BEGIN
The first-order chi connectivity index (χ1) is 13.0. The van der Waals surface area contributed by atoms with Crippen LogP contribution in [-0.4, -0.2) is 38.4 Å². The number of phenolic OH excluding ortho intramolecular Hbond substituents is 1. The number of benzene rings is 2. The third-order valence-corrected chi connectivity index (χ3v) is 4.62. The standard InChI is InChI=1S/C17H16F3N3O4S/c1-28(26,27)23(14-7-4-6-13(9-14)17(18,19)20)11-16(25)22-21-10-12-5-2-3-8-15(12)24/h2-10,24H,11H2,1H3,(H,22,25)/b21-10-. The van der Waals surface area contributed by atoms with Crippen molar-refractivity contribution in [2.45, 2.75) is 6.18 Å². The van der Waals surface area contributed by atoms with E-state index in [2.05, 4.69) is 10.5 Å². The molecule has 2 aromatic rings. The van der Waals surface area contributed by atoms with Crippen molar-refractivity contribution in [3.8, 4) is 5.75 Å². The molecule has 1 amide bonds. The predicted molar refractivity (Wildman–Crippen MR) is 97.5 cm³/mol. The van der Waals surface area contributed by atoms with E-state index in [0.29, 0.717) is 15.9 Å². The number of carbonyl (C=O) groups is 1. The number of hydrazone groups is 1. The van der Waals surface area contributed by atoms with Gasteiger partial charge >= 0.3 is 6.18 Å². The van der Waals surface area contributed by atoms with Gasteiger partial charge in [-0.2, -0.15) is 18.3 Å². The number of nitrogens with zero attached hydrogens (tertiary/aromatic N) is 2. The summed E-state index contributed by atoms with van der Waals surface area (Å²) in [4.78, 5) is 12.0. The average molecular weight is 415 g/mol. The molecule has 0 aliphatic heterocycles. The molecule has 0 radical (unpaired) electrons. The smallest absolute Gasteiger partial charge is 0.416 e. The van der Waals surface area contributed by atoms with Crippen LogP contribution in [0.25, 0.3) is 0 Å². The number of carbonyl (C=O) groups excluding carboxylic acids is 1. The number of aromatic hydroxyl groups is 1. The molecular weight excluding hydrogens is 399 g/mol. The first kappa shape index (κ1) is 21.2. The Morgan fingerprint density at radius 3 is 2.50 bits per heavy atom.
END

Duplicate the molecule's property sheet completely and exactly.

The first-order chi connectivity index (χ1) is 13.0. The van der Waals surface area contributed by atoms with Crippen LogP contribution in [-0.4, -0.2) is 38.4 Å². The number of phenolic OH excluding ortho intramolecular Hbond substituents is 1. The number of benzene rings is 2. The third-order valence-corrected chi connectivity index (χ3v) is 4.62. The standard InChI is InChI=1S/C17H16F3N3O4S/c1-28(26,27)23(14-7-4-6-13(9-14)17(18,19)20)11-16(25)22-21-10-12-5-2-3-8-15(12)24/h2-10,24H,11H2,1H3,(H,22,25)/b21-10-. The van der Waals surface area contributed by atoms with Crippen molar-refractivity contribution in [2.45, 2.75) is 6.18 Å². The van der Waals surface area contributed by atoms with E-state index in [2.05, 4.69) is 10.5 Å². The molecule has 2 aromatic rings. The van der Waals surface area contributed by atoms with Crippen molar-refractivity contribution in [3.8, 4) is 5.75 Å². The molecule has 1 amide bonds. The predicted molar refractivity (Wildman–Crippen MR) is 97.5 cm³/mol. The van der Waals surface area contributed by atoms with E-state index in [0.29, 0.717) is 15.9 Å². The number of carbonyl (C=O) groups is 1. The number of hydrazone groups is 1. The van der Waals surface area contributed by atoms with Gasteiger partial charge >= 0.3 is 6.18 Å². The van der Waals surface area contributed by atoms with Gasteiger partial charge in [-0.2, -0.15) is 18.3 Å². The number of nitrogens with zero attached hydrogens (tertiary/aromatic N) is 2. The summed E-state index contributed by atoms with van der Waals surface area (Å²) in [4.78, 5) is 12.0. The average molecular weight is 415 g/mol. The molecule has 0 aliphatic heterocycles. The molecule has 0 radical (unpaired) electrons. The smallest absolute Gasteiger partial charge is 0.416 e. The van der Waals surface area contributed by atoms with Crippen LogP contribution in [0.25, 0.3) is 0 Å². The number of carbonyl (C=O) groups excluding carboxylic acids is 1. The number of aromatic hydroxyl groups is 1. The molecular weight excluding hydrogens is 399 g/mol. The first kappa shape index (κ1) is 21.2. The Morgan fingerprint density at radius 3 is 2.50 bits per heavy atom.